Saying Goodbye

I came across an article by Kay Kosak Abrams, a psychologist, that I am reprinting because it has a message for every parent who has ever had to explain why we must say goodbye to something or someone that means a great deal to us.  Dr. Abrams shares her thoughts on the necessity of saying goodbye as a child moves towards adulthood. I hope reading her article will make it a little easier for you the next need to help your child with saying goodbye.

Sometimes we try to protect our children from sadness and loss in ways that result in increased fear and anxiety. It is a common misperception that to ignore “saying goodbye” might alleviate painful feelings.

By middle school, most children have experienced the loss of a friend, pet or relative. Separation, loss and reattachment are common and necessary experiences in life. Infants separate and reattach when they nurse and when they sleep. Our children practice separation when they go to a friend’s house or when they go to school. Sleepovers and summer camp are also times to practice emotional and physical separation.

As they grow up, our children move away from dependency in order to master independence over and over and over again. I often remind parents that parenting is about attachment, separation and “letting go,” from the time our children are born to the time we are saying goodbye as they leave for college.

If a child shows signs of regression, such as reverting to bed wetting or clinging with fear when a parent attempts to leave, it is time to step back and think about how to help him or her regain a sense of emotional security. It is never too late to go back in order to rethink a “goodbye” ritual to help your daughter or son adjust to loss.

Here are some tips that may help in preparing children in saying goodbye to a beloved caretaker.

  • When we experience a sudden or mysterious loss, we are more thrown off than if we had been able to prepare. This is true for young children as well. When babies experience a sudden or extreme change in circumstance, you may see greater insecurity manifested in fussiness and poor adaptation. Some babies and young children show changes in sleep patterns, appetite and general mood, just as we do when we experience significant change or loss.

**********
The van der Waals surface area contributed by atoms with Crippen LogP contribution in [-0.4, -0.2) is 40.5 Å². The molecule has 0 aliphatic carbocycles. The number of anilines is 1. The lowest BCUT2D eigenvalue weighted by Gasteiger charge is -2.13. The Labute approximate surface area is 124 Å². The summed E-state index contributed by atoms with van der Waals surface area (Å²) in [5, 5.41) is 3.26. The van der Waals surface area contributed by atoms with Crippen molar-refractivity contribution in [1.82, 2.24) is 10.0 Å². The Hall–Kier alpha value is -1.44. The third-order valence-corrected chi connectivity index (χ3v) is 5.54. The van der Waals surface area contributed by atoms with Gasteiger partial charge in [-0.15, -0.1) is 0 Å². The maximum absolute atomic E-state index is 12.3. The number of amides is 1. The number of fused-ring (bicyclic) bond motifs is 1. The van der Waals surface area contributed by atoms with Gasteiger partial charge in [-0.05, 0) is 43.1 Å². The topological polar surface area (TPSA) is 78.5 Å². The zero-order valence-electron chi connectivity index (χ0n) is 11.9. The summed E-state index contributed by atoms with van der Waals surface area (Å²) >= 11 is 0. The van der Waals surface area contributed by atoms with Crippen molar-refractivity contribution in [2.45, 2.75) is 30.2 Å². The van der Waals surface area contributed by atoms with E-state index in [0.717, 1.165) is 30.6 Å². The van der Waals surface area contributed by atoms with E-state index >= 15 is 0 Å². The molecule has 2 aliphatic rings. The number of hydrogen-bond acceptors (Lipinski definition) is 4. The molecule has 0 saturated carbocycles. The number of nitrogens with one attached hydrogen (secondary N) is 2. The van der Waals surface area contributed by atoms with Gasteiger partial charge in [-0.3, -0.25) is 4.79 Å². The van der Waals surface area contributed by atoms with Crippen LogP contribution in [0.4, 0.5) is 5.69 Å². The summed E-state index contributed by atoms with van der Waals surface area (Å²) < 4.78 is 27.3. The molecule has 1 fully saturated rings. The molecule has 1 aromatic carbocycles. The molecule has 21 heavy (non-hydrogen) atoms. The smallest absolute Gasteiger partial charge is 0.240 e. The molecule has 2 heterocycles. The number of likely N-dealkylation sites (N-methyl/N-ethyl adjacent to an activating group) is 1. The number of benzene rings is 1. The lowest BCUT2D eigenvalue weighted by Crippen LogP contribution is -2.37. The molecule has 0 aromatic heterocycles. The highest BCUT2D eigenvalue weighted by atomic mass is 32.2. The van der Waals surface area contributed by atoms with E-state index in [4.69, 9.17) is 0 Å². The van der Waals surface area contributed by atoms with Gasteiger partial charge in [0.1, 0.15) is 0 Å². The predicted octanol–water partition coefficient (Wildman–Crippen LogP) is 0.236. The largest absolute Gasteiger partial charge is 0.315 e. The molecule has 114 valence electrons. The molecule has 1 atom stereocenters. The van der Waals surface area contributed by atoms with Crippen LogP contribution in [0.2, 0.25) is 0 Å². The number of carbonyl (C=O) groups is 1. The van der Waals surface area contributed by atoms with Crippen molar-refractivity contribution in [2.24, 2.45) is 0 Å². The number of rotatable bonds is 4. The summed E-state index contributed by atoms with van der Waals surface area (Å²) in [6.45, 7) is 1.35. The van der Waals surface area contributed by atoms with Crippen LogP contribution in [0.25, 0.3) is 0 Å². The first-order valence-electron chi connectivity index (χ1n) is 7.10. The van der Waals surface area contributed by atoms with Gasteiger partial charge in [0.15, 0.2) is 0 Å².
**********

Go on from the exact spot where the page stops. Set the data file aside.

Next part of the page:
• When we feel vulnerable and uncertain, just after “the rug is pulled out from under us,” we engage in dependent behaviors that might increase our sense of security. For example, your child may be “clinging” because now he or she is afraid that another person that he or she depends upon will disappear. Increased crying, whining or “baby talk” might secure more care as well.
  • In addition to behaviors that secure dependency, we need to work through feelings of sadness and loss, and we might engage in efforts to protect ourselves from further vulnerability of loss. Your child might become bossy and controlling in an effort to ward off any vulnerability. If he or she “mans the ship,” so to speak, he or she can feel in control of who comes and who goes during playtime.
  • In order to promote healing and to begin moving forward, start with a simple conversation addressing the caregiver’s departure. You can bring out a photo of  the caregiver to help your child with conscious recall. Addressing the truth gently, but directly, is best. Tell your child that the person who left had to go but they still love and will miss him or her.
  • If there is a way to communicate with the caregiver by phone, through a visit or sending letters, this will help your child, as will having your child draw a picture and send it to the person.
  • Once you have gently and directly addressed the fact that the caregiver will not be coming back, but that he or she is well and can exchange letters and packages, your child will be able to move forward. The significance of a caregiver’s absence will recede with a peaceful, rather than fearful, feeling.

Growing up involves making friends and losing friends. Most parents will need to depend on alternative caretakers at some point prior to preschool. Children benefit from attachment to extended family members, as well as to caretakers. However, when someone they love is leaving, young children need to understand their experience of loss.

Saying goodbye helps us to attach, separate and reattach, thereby making new relationships while holding onto beloved friends who are no longer with us. It is parents’ job to help their children with the transition. Learning how to say “goodbye” is a lifelong skill and a priceless gift we teach our children.

Kay Kosak Abrams is a psychologist in private practice in Garrett Park, Md. Visit for more information.


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